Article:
ALBUQUERQUE (KRQE) – Without them, there is no Balloon Fiesta. Spiderpig, Darth Vader and Betty Jean the Butterfly might be the stars of this show but the guys and gals on the ground are the directors and the supporting cast. And even in the age of color, some things are better left in black and white.
“The black and white stripes stick out,” explained Bill Brennan, Chief Launch Official this year. “If we wore colorful clothing, we would just disappear in the balloons.”
They call themselves “Zebras,” and they can be spotted on the field by their stripes, and zebra memorabilia. They play traffic cop, letting each balloon pilot know when it’s safe to take off.
It’s a tall order when there are hundreds of balloons launching among tens of thousands of people.
“We’re conducting the flight tempo from the ground,” Brennan explained. Brennan is overseeing a group of 55 volunteer Zebras this year.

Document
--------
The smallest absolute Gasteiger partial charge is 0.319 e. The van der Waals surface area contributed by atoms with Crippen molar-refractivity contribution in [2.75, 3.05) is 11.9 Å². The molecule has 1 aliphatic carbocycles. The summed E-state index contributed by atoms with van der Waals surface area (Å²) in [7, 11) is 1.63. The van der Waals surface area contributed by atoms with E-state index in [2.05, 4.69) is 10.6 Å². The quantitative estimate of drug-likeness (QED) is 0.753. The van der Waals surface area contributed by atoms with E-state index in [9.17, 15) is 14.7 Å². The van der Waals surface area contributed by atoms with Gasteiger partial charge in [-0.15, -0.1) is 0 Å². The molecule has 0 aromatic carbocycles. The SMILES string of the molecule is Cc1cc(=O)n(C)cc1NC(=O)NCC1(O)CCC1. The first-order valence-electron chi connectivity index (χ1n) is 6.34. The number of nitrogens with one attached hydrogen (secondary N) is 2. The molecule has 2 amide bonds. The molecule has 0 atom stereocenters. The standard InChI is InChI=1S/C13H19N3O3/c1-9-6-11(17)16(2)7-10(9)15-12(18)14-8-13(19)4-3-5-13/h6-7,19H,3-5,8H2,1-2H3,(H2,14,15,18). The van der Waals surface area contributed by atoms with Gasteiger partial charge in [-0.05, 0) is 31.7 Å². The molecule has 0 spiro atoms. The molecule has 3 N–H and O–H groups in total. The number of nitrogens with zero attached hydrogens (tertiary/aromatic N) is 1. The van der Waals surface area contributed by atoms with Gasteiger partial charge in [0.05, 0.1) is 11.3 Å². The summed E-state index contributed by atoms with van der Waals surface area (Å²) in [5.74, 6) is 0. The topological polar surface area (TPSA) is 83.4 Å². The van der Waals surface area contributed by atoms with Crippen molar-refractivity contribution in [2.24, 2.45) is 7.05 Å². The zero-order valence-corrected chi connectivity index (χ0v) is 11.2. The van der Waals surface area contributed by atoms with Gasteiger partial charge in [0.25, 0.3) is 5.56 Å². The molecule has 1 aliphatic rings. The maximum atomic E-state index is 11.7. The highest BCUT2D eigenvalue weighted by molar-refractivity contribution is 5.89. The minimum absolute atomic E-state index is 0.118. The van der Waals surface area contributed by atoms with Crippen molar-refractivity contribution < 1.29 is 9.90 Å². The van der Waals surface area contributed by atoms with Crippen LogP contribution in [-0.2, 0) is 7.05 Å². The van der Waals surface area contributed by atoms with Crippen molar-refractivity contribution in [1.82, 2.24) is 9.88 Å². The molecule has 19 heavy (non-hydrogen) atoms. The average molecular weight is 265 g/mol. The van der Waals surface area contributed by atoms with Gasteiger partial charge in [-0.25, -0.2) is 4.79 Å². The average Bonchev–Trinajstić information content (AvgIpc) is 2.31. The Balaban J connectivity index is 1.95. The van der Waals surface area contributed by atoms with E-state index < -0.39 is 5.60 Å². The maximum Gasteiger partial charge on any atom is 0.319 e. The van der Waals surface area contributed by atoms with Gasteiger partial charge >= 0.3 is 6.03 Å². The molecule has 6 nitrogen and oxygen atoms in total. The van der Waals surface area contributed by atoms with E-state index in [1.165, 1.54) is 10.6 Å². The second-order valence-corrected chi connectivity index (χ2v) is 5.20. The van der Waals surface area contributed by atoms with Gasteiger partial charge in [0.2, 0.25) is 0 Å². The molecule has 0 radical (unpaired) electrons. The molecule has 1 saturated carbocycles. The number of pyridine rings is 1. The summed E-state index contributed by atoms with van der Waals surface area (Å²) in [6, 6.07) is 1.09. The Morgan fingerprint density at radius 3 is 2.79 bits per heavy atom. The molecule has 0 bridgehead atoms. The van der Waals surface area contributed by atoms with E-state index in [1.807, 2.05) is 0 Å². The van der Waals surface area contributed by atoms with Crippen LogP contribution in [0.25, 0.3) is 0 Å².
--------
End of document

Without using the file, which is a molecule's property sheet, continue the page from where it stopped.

“We’re working together via radio, via eye contact, whistle communication,” explained Brennan. Their timing needs to be spot on.
The same thing goes for chase crews, who are in charge of getting balloons up and down safely.
“After takeoff, you’ll want to get on the west side of the giant arroyo,” “Terrible” Tom Schroeder called out over the radio to his crew during a flight.
Balloon pilots rely on their ground crews to follow the balloon’s every move. “Sometimes the communication is spot on, I can tell them exactly where I’m going, but in most cases, it’s just a general idea of, I think I’m going to be over there when I finish up,” said Schroeder.
Chasing the balloons can prove tricky, since the pilot can only control whether the balloon goes up or down; the wind may do the rest.
Most crews and zebras have been doing the same job for years. So what keeps them coming back fiesta after fiesta? For Brennan, his answer is simple: “These huge giants taking shape, and then you hear the burners, then standing up, the feel of it, you feel fiesta at that point.”
Several volunteers have been a part of Balloon Fiesta for decades.